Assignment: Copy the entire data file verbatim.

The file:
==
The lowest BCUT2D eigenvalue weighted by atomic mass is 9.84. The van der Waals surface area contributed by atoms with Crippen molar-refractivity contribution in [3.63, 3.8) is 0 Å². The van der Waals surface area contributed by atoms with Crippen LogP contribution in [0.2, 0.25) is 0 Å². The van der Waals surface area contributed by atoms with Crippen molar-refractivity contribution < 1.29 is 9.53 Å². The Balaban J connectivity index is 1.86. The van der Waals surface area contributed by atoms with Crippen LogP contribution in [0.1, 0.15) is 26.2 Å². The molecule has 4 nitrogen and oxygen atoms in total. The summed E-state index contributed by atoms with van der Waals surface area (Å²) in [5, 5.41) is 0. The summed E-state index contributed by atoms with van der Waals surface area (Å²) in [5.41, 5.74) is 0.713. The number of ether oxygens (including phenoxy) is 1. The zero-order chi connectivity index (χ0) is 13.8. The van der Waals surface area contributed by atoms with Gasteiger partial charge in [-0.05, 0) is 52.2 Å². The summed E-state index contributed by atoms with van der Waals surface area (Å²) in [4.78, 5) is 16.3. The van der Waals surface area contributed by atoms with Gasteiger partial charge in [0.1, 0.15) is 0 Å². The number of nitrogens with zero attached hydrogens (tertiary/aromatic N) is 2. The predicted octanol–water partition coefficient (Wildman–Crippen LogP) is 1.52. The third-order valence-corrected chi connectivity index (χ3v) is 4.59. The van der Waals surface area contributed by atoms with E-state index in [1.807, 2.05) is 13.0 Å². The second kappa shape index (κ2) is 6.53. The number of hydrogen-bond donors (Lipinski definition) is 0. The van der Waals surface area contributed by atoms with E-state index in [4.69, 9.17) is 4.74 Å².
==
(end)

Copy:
The lowest BCUT2D eigenvalue weighted by atomic mass is 9.84. The van der Waals surface area contributed by atoms with Crippen molar-refractivity contribution in [3.63, 3.8) is 0 Å². The van der Waals surface area contributed by atoms with Crippen LogP contribution in [0.2, 0.25) is 0 Å². The van der Waals surface area contributed by atoms with Crippen molar-refractivity contribution < 1.29 is 9.53 Å². The Balaban J connectivity index is 1.86. The van der Waals surface area contributed by atoms with Crippen LogP contribution in [0.1, 0.15) is 26.2 Å². The molecule has 4 nitrogen and oxygen atoms in total. The summed E-state index contributed by atoms with van der Waals surface area (Å²) in [5, 5.41) is 0. The summed E-state index contributed by atoms with van der Waals surface area (Å²) in [5.41, 5.74) is 0.713. The number of ether oxygens (including phenoxy) is 1. The zero-order chi connectivity index (χ0) is 13.8. The van der Waals surface area contributed by atoms with Gasteiger partial charge in [-0.05, 0) is 52.2 Å². The summed E-state index contributed by atoms with van der Waals surface area (Å²) in [4.78, 5) is 16.3. The van der Waals surface area contributed by atoms with Gasteiger partial charge in [0.1, 0.15) is 0 Å². The number of nitrogens with zero attached hydrogens (tertiary/aromatic N) is 2. The predicted octanol–water partition coefficient (Wildman–Crippen LogP) is 1.52. The third-order valence-corrected chi connectivity index (χ3v) is 4.59. The van der Waals surface area contributed by atoms with E-state index in [1.807, 2.05) is 13.0 Å². The second kappa shape index (κ2) is 6.53. The number of hydrogen-bond donors (Lipinski definition) is 0. The van der Waals surface area contributed by atoms with E-state index in [4.69, 9.17) is 4.74 Å².